The Bank of England said it’s less confident than usual about the outlook for the economy because of Brexit and offered little new insight into the impact of no deal.
The comments are the first from the bank since Boris Johnson became prime minster on a mission to leave the European Union on Oct. 31 with or without new trading arrangements in place. If there’s no deal, the BOE merely noted again that the pound will fall, inflation will accelerate and growth will slow.
In its new forecasts Thursday, it specifically excluded the possibility of no deal. It assumes a smooth Brexit and reiterated that interest rates will need to gradually rise to bring inflation to target.
While that means Governor Mark Carney avoids a political headache, it will disappoint others who are looking for more clues as to how the BOE might respond to no deal.
That communications problem has dogged the governor for some time. To account for the market currently pricing in a rate cut because of the greater chance of a bumpy departure from the EU, it gave some stylized forecasts based on higher pound and interest rates. They show much slower inflation than the central scenario.
“The increased uncertainty about the nature of EU withdrawal meant that the economy could follow a wide range of paths over coming years,” the BOE said. “The appropriate path of monetary policy would depend on the balance of the effects of Brexit on demand, supply and exchange rate.”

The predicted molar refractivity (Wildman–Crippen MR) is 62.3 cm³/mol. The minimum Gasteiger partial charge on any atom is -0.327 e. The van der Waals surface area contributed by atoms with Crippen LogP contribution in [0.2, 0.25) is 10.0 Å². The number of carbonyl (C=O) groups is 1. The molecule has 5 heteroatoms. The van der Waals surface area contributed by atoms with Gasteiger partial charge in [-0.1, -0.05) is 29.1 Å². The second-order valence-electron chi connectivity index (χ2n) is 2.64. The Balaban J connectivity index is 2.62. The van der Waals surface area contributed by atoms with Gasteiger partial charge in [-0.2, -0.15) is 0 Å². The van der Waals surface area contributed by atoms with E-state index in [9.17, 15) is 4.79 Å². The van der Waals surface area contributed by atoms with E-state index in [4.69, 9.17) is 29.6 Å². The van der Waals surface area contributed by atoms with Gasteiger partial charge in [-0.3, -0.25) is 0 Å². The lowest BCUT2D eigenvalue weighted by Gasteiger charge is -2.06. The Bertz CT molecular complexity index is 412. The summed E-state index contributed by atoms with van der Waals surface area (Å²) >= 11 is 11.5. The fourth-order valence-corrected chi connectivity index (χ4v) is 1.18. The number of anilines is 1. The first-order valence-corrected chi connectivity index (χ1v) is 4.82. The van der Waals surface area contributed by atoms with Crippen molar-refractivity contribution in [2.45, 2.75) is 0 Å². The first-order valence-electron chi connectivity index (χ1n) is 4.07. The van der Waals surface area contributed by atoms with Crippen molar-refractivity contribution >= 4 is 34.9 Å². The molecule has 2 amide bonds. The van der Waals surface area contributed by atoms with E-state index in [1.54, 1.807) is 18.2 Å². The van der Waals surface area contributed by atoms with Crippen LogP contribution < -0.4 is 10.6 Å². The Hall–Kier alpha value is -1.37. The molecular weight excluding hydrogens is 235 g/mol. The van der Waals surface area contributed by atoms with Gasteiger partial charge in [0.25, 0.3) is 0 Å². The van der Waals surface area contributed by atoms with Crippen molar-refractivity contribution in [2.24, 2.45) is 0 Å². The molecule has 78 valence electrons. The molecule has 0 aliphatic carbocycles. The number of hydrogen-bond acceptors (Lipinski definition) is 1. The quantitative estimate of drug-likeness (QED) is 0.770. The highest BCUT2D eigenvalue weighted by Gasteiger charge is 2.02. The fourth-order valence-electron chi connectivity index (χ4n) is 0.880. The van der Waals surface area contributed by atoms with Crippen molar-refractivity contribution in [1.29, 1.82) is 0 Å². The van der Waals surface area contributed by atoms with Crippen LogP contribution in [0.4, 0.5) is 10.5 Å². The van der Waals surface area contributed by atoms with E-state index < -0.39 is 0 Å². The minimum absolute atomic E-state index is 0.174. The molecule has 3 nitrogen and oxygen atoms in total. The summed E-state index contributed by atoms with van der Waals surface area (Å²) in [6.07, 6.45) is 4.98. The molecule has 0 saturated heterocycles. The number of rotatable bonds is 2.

The bank’s rate-setting committee voted unanimously to hold the key rate at 0.75% and to keep asset purchases unchanged.
As Brexit keeps the BOE in wait-and-see mode, the world’s biggest central banks are turning dovish as global growth cools and trade tensions persist. The Federal Reserve on Wednesday delivered a quarter-point cut and suggested there’s more to come. The European Central Bank is looking at adding more stimulus as early as September.
Investors expect the next BOE move to be a cut rather than a hike.
Acknowledging the weaker global backdrop, the BOE lowered its forecast for economic growth this year, sees slower export growth and weak business investment persisting into 2020.
In the stylized forecasts, one quarter-point rate hike over the next three years brings inflation below the 2% target.
That compares with a central forecast, based on the market’s expectation of a quarter-point cut, for inflation to pick up to 2.4%. The forecast also sees excess demand at a whopping 1.75%.
In normal circumstances, that would imply that the BOE should be raising rates soon. But given the uncertainty around Brexit, all nine policy makers deemed the current stance appropriate.
Source : Bloomberg